Wednesday, January 20, 2016

GHOSTWRITTEN






Ghostwritten, David Mitchell, Random House, 1999, 426 pp
Every year between Christmas and New Year's Day, I choose one author whose unread books I want to complete. I attempt to read as many of those as I can in one week. This year my author was David Mitchell. I had only read Cloud Atlas and it was a tough read for me so I decided to see if I could crack Mitchell's code by reading his novels in order of publication.

He has published seven books, so it was unlikely I would get through all of them. I managed to read the first three and I did crack the code, at least for myself. I had come across some reviews that mentioned how characters from earlier books show up in later ones. Intrigued by such a concept, I decided to take notes and keep track because this literary puzzle appealed to me.

Ghostwritten is his first novel. From Okinawa, Japan, to Tokyo to Hong Kong to Mongolia to Saint Petersburg to London to Ireland to New York and back to Okinawa, characters appear, re-appear, or migrate to new bodies. Their stories intertwine in various ways. The construction is like a kaleidoscope or a prayer wheel. Each person, for good or for evil, encompasses a universe of hopes, dreams, success, failure, and redemption or karma.

I know this sounds a bit presumptuous, but as I read I felt surges of love for my fellowman and an increased awareness of how we are all connected. I found myself wondering how often I interact with another person and we are influencing the course of each other's lives in ways we will never know.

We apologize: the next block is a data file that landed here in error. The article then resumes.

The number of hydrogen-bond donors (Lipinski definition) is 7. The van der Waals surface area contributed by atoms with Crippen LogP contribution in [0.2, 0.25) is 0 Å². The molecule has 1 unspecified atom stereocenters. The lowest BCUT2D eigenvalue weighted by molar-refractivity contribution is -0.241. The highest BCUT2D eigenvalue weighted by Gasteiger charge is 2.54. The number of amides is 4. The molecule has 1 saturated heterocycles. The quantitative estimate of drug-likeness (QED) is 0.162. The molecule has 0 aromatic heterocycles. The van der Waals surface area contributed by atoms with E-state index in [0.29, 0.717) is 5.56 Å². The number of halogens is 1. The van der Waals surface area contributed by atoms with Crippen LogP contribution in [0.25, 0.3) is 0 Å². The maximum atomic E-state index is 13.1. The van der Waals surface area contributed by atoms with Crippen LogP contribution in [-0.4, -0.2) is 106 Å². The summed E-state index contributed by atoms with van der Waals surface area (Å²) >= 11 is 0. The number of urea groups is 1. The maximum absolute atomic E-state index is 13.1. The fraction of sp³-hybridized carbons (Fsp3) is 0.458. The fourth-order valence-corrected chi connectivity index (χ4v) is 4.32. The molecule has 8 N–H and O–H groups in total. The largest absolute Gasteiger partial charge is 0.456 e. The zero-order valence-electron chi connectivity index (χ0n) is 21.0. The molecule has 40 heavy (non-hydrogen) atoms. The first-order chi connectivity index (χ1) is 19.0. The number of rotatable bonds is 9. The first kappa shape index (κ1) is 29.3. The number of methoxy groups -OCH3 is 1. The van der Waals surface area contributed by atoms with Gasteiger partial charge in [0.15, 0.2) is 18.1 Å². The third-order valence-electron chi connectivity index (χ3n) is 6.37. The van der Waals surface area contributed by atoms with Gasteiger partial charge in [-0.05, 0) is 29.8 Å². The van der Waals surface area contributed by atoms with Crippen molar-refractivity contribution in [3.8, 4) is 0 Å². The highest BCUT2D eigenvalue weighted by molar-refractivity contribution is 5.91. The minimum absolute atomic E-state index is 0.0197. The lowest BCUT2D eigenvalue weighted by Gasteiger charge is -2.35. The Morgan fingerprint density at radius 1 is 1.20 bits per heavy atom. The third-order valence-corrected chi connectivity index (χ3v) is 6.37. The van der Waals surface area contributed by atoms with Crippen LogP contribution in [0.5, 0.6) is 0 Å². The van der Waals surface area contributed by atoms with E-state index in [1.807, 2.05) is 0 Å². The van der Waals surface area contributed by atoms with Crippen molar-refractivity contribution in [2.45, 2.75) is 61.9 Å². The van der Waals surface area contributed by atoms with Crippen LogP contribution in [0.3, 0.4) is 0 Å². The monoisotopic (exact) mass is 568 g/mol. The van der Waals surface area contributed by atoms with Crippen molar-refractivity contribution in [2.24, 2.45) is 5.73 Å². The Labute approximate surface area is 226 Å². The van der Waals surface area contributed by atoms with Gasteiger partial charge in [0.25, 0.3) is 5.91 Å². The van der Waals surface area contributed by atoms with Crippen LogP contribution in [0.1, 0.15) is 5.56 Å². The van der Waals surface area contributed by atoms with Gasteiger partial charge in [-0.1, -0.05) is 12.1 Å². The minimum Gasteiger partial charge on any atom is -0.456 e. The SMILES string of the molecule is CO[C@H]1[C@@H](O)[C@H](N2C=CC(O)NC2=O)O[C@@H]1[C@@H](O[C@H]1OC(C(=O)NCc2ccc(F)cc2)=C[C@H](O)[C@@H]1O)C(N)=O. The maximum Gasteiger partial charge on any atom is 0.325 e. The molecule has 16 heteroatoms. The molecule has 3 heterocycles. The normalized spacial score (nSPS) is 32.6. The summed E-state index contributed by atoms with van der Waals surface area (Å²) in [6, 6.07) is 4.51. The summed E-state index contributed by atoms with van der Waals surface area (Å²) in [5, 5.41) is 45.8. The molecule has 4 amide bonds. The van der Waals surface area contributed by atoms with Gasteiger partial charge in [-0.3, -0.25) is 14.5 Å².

I finished the book rather in awe of how much David Mitchell must have had to hold in his mind to construct such a story. Even more that that, I felt at home with a worldview that seemed familiar because I hold a similar one.

For the last year or so I have been reading and rereading the chapters of Lao Tsu's Tao Te Ching as a daily meditation. I wonder if David Mitchell reads it also.


(Ghostwritten is available in paperback by order from Once Upon A Time Bookstore.)

9 comments:

  1. That's exactly how I felt after watching the adaptation of Cloud Atlas. Now I have to summon the courage to read the novel. Mitchell is one of those authors I would like to read their whole body of work.

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    1. I fully intend to read the remaining four books this year. And having seen the Cloud Atlas movie, rereading the book was a much improved experience.

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  2. Another writer that I haven't read, but I'll get to him one of these days. It sounds like Ghostwritten is the place to start.

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  3. Welcome back Judy. Hope you get over your cold. Mitchell sounds impressive. I have not delved into his books yet (or the movie), but I like his train of thought. Did you like the movie? I like his interconnectedness theme.

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    1. I have seen the movie of Cloud Atlas and in fact it helped me understand the book better. Now I have also reread Cloud Atlas and a review of my reread is coming soon.

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  4. Welcome back dear Judy ;-) Didn't know this author, David Mitchell...lovely book review!

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    1. Thank you so much!

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    2. Have a wonderful weekend dear ;-)

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